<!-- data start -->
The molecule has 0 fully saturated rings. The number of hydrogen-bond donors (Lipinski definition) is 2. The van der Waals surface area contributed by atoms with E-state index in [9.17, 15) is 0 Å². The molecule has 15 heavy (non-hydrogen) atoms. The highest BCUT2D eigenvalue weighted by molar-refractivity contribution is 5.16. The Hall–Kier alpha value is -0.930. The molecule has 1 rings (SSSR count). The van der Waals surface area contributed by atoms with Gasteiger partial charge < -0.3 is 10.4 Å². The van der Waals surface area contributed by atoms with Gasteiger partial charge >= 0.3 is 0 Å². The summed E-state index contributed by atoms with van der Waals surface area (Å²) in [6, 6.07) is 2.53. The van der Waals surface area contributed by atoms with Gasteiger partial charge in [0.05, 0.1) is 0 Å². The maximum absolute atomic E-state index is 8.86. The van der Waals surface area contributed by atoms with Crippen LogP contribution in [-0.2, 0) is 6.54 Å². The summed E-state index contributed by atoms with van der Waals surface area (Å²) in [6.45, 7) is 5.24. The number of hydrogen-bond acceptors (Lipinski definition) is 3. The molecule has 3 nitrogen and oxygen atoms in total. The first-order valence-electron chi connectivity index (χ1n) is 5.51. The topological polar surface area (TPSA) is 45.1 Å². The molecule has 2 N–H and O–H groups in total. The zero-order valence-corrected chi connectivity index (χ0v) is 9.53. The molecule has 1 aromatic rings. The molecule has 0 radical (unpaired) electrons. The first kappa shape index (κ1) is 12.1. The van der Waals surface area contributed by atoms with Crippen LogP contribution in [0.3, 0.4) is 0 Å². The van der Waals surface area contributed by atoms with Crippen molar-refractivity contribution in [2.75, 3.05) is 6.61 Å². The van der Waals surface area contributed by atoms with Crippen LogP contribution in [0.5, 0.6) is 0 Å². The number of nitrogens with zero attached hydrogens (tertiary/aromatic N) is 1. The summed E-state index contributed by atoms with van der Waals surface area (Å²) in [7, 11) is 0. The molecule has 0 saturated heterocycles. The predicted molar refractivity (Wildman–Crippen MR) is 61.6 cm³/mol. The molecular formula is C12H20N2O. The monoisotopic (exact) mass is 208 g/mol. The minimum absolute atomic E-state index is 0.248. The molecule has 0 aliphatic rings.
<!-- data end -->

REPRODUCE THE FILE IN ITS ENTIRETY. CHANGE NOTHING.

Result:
The molecule has 0 fully saturated rings. The number of hydrogen-bond donors (Lipinski definition) is 2. The van der Waals surface area contributed by atoms with E-state index in [9.17, 15) is 0 Å². The molecule has 15 heavy (non-hydrogen) atoms. The highest BCUT2D eigenvalue weighted by molar-refractivity contribution is 5.16. The Hall–Kier alpha value is -0.930. The molecule has 1 rings (SSSR count). The van der Waals surface area contributed by atoms with Gasteiger partial charge < -0.3 is 10.4 Å². The van der Waals surface area contributed by atoms with Gasteiger partial charge >= 0.3 is 0 Å². The summed E-state index contributed by atoms with van der Waals surface area (Å²) in [6, 6.07) is 2.53. The van der Waals surface area contributed by atoms with Gasteiger partial charge in [0.05, 0.1) is 0 Å². The maximum absolute atomic E-state index is 8.86. The van der Waals surface area contributed by atoms with Crippen LogP contribution in [-0.2, 0) is 6.54 Å². The summed E-state index contributed by atoms with van der Waals surface area (Å²) in [6.45, 7) is 5.24. The number of hydrogen-bond acceptors (Lipinski definition) is 3. The molecule has 3 nitrogen and oxygen atoms in total. The first-order valence-electron chi connectivity index (χ1n) is 5.51. The topological polar surface area (TPSA) is 45.1 Å². The molecule has 2 N–H and O–H groups in total. The zero-order valence-corrected chi connectivity index (χ0v) is 9.53. The molecule has 1 aromatic rings. The molecule has 0 radical (unpaired) electrons. The first kappa shape index (κ1) is 12.1. The van der Waals surface area contributed by atoms with Crippen LogP contribution in [0.3, 0.4) is 0 Å². The van der Waals surface area contributed by atoms with Crippen molar-refractivity contribution in [2.75, 3.05) is 6.61 Å². The van der Waals surface area contributed by atoms with Crippen LogP contribution in [0.5, 0.6) is 0 Å². The number of nitrogens with zero attached hydrogens (tertiary/aromatic N) is 1. The summed E-state index contributed by atoms with van der Waals surface area (Å²) in [7, 11) is 0. The molecule has 0 saturated heterocycles. The predicted molar refractivity (Wildman–Crippen MR) is 61.6 cm³/mol. The molecular formula is C12H20N2O. The monoisotopic (exact) mass is 208 g/mol. The minimum absolute atomic E-state index is 0.248. The molecule has 0 aliphatic rings.